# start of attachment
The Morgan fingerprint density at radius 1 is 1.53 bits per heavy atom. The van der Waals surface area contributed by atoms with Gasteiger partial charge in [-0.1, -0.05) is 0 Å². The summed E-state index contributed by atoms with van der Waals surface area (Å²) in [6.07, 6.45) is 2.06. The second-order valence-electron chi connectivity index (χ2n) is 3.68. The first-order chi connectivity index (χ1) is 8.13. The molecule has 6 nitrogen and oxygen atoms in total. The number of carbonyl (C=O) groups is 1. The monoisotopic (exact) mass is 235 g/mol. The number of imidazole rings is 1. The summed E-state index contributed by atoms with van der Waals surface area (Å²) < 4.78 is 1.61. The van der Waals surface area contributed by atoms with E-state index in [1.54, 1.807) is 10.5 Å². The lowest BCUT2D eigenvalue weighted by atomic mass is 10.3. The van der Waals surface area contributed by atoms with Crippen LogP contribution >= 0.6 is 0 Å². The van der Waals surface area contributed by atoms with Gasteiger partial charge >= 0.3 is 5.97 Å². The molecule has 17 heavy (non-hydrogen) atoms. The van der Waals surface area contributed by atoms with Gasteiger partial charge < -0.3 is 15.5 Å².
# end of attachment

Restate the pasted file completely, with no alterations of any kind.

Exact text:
The Morgan fingerprint density at radius 1 is 1.53 bits per heavy atom. The van der Waals surface area contributed by atoms with Gasteiger partial charge in [-0.1, -0.05) is 0 Å². The summed E-state index contributed by atoms with van der Waals surface area (Å²) in [6.07, 6.45) is 2.06. The second-order valence-electron chi connectivity index (χ2n) is 3.68. The first-order chi connectivity index (χ1) is 8.13. The molecule has 6 nitrogen and oxygen atoms in total. The number of carbonyl (C=O) groups is 1. The monoisotopic (exact) mass is 235 g/mol. The number of imidazole rings is 1. The summed E-state index contributed by atoms with van der Waals surface area (Å²) < 4.78 is 1.61. The van der Waals surface area contributed by atoms with E-state index in [1.54, 1.807) is 10.5 Å². The lowest BCUT2D eigenvalue weighted by atomic mass is 10.3. The van der Waals surface area contributed by atoms with Crippen LogP contribution >= 0.6 is 0 Å². The van der Waals surface area contributed by atoms with Gasteiger partial charge >= 0.3 is 5.97 Å². The molecule has 17 heavy (non-hydrogen) atoms. The van der Waals surface area contributed by atoms with Gasteiger partial charge < -0.3 is 15.5 Å².